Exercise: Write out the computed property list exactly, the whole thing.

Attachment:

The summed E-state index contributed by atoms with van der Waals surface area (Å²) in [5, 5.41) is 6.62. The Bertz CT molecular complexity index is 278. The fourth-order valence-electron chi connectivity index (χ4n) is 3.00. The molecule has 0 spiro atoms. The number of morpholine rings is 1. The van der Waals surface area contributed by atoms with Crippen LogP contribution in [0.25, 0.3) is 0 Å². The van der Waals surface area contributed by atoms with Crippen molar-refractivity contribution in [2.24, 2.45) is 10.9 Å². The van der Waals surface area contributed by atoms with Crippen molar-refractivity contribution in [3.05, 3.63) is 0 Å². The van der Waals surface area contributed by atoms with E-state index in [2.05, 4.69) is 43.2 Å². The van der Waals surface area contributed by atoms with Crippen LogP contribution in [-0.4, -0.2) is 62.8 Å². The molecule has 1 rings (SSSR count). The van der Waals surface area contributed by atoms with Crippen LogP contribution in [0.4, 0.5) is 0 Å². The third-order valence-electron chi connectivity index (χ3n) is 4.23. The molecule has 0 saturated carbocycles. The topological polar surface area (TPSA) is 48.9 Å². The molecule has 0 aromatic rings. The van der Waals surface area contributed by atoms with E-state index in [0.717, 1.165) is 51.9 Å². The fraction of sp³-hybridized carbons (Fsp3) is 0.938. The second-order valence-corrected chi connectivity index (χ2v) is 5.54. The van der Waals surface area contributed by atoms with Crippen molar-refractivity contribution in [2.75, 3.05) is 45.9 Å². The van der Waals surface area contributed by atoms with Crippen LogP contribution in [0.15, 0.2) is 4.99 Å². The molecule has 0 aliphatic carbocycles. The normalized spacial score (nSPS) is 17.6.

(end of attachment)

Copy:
The summed E-state index contributed by atoms with van der Waals surface area (Å²) in [5, 5.41) is 6.62. The Bertz CT molecular complexity index is 278. The fourth-order valence-electron chi connectivity index (χ4n) is 3.00. The molecule has 0 spiro atoms. The number of morpholine rings is 1. The van der Waals surface area contributed by atoms with Crippen LogP contribution in [0.25, 0.3) is 0 Å². The van der Waals surface area contributed by atoms with Crippen molar-refractivity contribution in [2.24, 2.45) is 10.9 Å². The van der Waals surface area contributed by atoms with Crippen molar-refractivity contribution in [3.05, 3.63) is 0 Å². The van der Waals surface area contributed by atoms with E-state index in [2.05, 4.69) is 43.2 Å². The van der Waals surface area contributed by atoms with Crippen LogP contribution in [-0.4, -0.2) is 62.8 Å². The molecule has 1 rings (SSSR count). The van der Waals surface area contributed by atoms with Crippen LogP contribution in [0.4, 0.5) is 0 Å². The third-order valence-electron chi connectivity index (χ3n) is 4.23. The molecule has 0 saturated carbocycles. The topological polar surface area (TPSA) is 48.9 Å². The molecule has 0 aromatic rings. The van der Waals surface area contributed by atoms with E-state index in [0.717, 1.165) is 51.9 Å². The fraction of sp³-hybridized carbons (Fsp3) is 0.938. The second-order valence-corrected chi connectivity index (χ2v) is 5.54. The van der Waals surface area contributed by atoms with Crippen molar-refractivity contribution in [2.75, 3.05) is 45.9 Å². The van der Waals surface area contributed by atoms with Crippen LogP contribution in [0.15, 0.2) is 4.99 Å². The molecule has 0 aliphatic carbocycles. The normalized spacial score (nSPS) is 17.6.